The term “print” may be overloaded to mean sending the document to the printer through any one of a multitude of ways. Moreover, the term “printer” may refer to any device that accepts text and graphic output from any type of computing device and transfers the information to any printable medium. A “printer” may refer to any type of xerographic, solid ink, liquid ink, cut sheet or web-based device used to print onto a wide array of printable media. The term “printer” as used herein may encompass any apparatus, such as a digital copier, bookmaking machine, facsimile machine, multi-function machine, etc. which performs a print outputting function for any purpose.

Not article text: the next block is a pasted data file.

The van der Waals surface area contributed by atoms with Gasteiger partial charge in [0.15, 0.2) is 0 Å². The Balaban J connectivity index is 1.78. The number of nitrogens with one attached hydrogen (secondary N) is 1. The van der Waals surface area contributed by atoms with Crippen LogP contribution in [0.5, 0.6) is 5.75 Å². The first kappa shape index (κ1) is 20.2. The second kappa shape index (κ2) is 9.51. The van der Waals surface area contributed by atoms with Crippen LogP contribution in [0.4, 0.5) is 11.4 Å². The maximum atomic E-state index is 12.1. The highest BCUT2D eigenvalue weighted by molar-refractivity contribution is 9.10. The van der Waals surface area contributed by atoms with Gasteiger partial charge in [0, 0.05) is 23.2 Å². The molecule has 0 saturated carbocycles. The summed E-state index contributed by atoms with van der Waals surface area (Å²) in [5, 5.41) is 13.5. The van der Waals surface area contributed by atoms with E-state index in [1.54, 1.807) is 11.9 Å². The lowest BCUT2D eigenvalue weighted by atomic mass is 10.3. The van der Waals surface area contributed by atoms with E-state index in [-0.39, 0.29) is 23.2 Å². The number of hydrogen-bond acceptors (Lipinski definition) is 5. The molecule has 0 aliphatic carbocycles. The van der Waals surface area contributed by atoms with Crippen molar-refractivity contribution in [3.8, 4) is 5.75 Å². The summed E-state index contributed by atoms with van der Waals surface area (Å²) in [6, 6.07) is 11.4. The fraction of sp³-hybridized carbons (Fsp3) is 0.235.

The term “multi-function machine” or “MFD” may refer to any machine that connects to either a computing device and/or network and performs one or more of the following functions: print, scan, copy, and/or fax. Digital copiers, fax machines, printers, and scanner combinations are all examples of MFDs. The term “MFD” may further refer to any hardware that combines several functions in one unit. For instance, an MFD may be a standalone printer or any type of standalone machine/device/apparatus/component. For example, an MFD may be one or more personal computers (PCs), a standalone printer, a standalone scanner, a mobile phone, an MP3 player, audio electronics, video electronics, GPS systems, televisions, recording and/or reproducing media (such as CDs, DVDs, camcorders, cameras, etc.) or any other type of consumer or non-consumer analog and/or digital electronics. Such consumer and/or non-consumer electronics may apply in any type of entertainment, communications, home, and/or office capacity. Thus, the term “MFDs” may refer to any type of electronics suitable for use with a circuit board and intended to be used by a plurality of individuals for a variety of purposes. The terms “multi-function machine” and “MFD” may be used interchangeably throughout the specification.